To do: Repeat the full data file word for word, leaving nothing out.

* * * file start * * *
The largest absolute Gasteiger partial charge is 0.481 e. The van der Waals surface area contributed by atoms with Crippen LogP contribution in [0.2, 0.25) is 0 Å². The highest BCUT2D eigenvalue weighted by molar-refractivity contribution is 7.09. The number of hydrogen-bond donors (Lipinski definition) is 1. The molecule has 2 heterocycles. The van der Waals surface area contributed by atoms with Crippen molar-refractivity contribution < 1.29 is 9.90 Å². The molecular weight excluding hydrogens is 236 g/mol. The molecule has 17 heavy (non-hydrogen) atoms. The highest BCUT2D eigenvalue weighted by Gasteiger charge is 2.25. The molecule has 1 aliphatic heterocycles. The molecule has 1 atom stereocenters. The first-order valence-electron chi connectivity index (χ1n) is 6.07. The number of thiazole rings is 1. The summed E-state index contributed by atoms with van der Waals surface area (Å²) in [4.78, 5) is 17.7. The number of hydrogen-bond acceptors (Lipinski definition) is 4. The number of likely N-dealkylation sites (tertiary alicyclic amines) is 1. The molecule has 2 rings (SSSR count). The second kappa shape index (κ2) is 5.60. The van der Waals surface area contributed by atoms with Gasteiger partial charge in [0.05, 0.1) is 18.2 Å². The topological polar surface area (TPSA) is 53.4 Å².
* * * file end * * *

The largest absolute Gasteiger partial charge is 0.481 e. The van der Waals surface area contributed by atoms with Crippen LogP contribution in [0.2, 0.25) is 0 Å². The highest BCUT2D eigenvalue weighted by molar-refractivity contribution is 7.09. The number of hydrogen-bond donors (Lipinski definition) is 1. The molecule has 2 heterocycles. The van der Waals surface area contributed by atoms with Crippen molar-refractivity contribution < 1.29 is 9.90 Å². The molecular weight excluding hydrogens is 236 g/mol. The molecule has 17 heavy (non-hydrogen) atoms. The highest BCUT2D eigenvalue weighted by Gasteiger charge is 2.25. The molecule has 1 aliphatic heterocycles. The molecule has 1 atom stereocenters. The first-order valence-electron chi connectivity index (χ1n) is 6.07. The number of thiazole rings is 1. The summed E-state index contributed by atoms with van der Waals surface area (Å²) in [4.78, 5) is 17.7. The number of hydrogen-bond acceptors (Lipinski definition) is 4. The number of likely N-dealkylation sites (tertiary alicyclic amines) is 1. The molecule has 2 rings (SSSR count). The second kappa shape index (κ2) is 5.60. The van der Waals surface area contributed by atoms with Gasteiger partial charge in [0.05, 0.1) is 18.2 Å². The topological polar surface area (TPSA) is 53.4 Å².